“Two elevators,” Varga remarks. Twice as many possibilities for carnage. Earlier, Meemo speaks one of his few lines in the entire series. “This is a mistake.” Yes, it is.

A security camera spies upon Varga and Meemo in the elevator. Varga sees it. He’s out of his element. Keep in mind, Varga once killed a man for googling him. These predators now feel more than ever like prey.

The trap is simple, yet brilliant. Nikki counts on the fact that Varga will let his guards protect him, that at the first sign of trouble he would flee with or without them. Meemo and the men find a note, sending them to yet another floor. But at that precise moment Varga gets a text — from Nikki probably — telling him that the IRS has the hard drive. “Get out!” And Varga does, just as a storage locker opens to reveal Wrench, armed to the teeth, with a jump on the bad guys. The elevator door closes just as the gunshots begin.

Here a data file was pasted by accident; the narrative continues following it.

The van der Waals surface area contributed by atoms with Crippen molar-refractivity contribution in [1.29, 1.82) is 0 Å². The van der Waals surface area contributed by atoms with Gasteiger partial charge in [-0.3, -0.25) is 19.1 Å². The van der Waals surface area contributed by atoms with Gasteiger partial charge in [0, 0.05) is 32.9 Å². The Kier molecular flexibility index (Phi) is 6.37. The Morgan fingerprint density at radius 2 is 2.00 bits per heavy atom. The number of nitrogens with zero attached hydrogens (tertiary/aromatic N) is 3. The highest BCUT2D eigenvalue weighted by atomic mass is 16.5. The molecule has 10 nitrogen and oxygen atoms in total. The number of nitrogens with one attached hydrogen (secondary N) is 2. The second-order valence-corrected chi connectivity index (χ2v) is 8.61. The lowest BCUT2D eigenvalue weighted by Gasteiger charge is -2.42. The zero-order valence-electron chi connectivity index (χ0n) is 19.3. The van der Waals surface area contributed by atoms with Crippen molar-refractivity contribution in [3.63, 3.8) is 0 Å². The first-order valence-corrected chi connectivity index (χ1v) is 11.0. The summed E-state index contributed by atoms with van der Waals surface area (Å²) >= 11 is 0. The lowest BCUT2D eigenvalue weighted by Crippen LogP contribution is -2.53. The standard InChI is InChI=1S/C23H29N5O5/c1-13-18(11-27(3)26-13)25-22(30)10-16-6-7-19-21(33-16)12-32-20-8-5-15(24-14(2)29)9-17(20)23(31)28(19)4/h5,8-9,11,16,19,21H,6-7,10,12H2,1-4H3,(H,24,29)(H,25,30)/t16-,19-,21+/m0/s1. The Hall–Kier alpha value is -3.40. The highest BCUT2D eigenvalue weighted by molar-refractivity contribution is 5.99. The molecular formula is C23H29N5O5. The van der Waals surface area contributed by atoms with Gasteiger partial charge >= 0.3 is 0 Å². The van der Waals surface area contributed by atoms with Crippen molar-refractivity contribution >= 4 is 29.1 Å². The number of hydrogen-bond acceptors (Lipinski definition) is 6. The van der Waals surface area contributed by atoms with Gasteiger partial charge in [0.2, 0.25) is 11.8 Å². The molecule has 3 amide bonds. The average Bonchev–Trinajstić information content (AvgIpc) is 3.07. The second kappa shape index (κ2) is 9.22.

The slow elevator brings Varga to ground level, but he knows that he won’t survive the opening of those doors. Nikki waits down below, to find only Varga’s signature trench coat lying on the floor of the elevator. The beast has fled. At once it seems he is some sort of supernatural being, but we quickly see that he simply scurried out through the elevator roof.

Wrench emerges from the other elevator with the briefcase full of Varga’s cash, covered in blood. Nikki takes a couple bales of money for herself, giving Wrench the lion’s share. It’s goodbye. She has one last task.

Cut back to Emmit. He’s awake now, and alive. The crooks left the Sisyphus stamp stuck to his forehead as a final show of dominance. He literally tosses it into the wind as he gets into his car. The tiny scrap of paper and glue, a trifle that arguably caused this whole mess, no longer holds any value to anyone.